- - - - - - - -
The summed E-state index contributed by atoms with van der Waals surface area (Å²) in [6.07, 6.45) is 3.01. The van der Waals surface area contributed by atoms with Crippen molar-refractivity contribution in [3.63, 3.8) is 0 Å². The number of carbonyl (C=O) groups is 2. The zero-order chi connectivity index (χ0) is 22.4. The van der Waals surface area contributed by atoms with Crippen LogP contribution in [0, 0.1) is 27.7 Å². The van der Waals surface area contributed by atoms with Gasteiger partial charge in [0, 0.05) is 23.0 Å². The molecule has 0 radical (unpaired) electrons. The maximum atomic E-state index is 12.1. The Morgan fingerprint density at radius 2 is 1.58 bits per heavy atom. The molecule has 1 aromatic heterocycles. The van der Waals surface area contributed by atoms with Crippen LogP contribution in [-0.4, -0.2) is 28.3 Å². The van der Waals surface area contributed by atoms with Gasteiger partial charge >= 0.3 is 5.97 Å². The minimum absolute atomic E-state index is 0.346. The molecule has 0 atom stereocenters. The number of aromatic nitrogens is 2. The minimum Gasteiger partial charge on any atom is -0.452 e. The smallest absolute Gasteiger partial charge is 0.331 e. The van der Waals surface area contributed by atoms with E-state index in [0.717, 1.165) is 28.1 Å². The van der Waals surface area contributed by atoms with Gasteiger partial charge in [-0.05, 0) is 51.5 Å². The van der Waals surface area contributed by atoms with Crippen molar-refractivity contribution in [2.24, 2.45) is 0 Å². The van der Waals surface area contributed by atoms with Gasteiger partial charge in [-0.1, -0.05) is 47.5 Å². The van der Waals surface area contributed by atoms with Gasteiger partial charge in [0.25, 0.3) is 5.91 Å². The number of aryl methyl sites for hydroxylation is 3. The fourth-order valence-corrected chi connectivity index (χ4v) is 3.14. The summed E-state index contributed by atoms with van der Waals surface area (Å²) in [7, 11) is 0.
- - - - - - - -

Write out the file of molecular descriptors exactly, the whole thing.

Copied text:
The summed E-state index contributed by atoms with van der Waals surface area (Å²) in [6.07, 6.45) is 3.01. The van der Waals surface area contributed by atoms with Crippen molar-refractivity contribution in [3.63, 3.8) is 0 Å². The number of carbonyl (C=O) groups is 2. The zero-order chi connectivity index (χ0) is 22.4. The van der Waals surface area contributed by atoms with Crippen LogP contribution in [0, 0.1) is 27.7 Å². The van der Waals surface area contributed by atoms with Gasteiger partial charge in [0, 0.05) is 23.0 Å². The molecule has 0 radical (unpaired) electrons. The maximum atomic E-state index is 12.1. The Morgan fingerprint density at radius 2 is 1.58 bits per heavy atom. The molecule has 1 aromatic heterocycles. The van der Waals surface area contributed by atoms with Crippen LogP contribution in [-0.4, -0.2) is 28.3 Å². The van der Waals surface area contributed by atoms with Gasteiger partial charge >= 0.3 is 5.97 Å². The minimum absolute atomic E-state index is 0.346. The molecule has 0 atom stereocenters. The number of aromatic nitrogens is 2. The minimum Gasteiger partial charge on any atom is -0.452 e. The smallest absolute Gasteiger partial charge is 0.331 e. The van der Waals surface area contributed by atoms with E-state index in [0.717, 1.165) is 28.1 Å². The van der Waals surface area contributed by atoms with Gasteiger partial charge in [-0.05, 0) is 51.5 Å². The van der Waals surface area contributed by atoms with Crippen molar-refractivity contribution in [2.24, 2.45) is 0 Å². The van der Waals surface area contributed by atoms with Gasteiger partial charge in [-0.1, -0.05) is 47.5 Å². The van der Waals surface area contributed by atoms with Gasteiger partial charge in [0.25, 0.3) is 5.91 Å². The number of aryl methyl sites for hydroxylation is 3. The fourth-order valence-corrected chi connectivity index (χ4v) is 3.14. The summed E-state index contributed by atoms with van der Waals surface area (Å²) in [7, 11) is 0.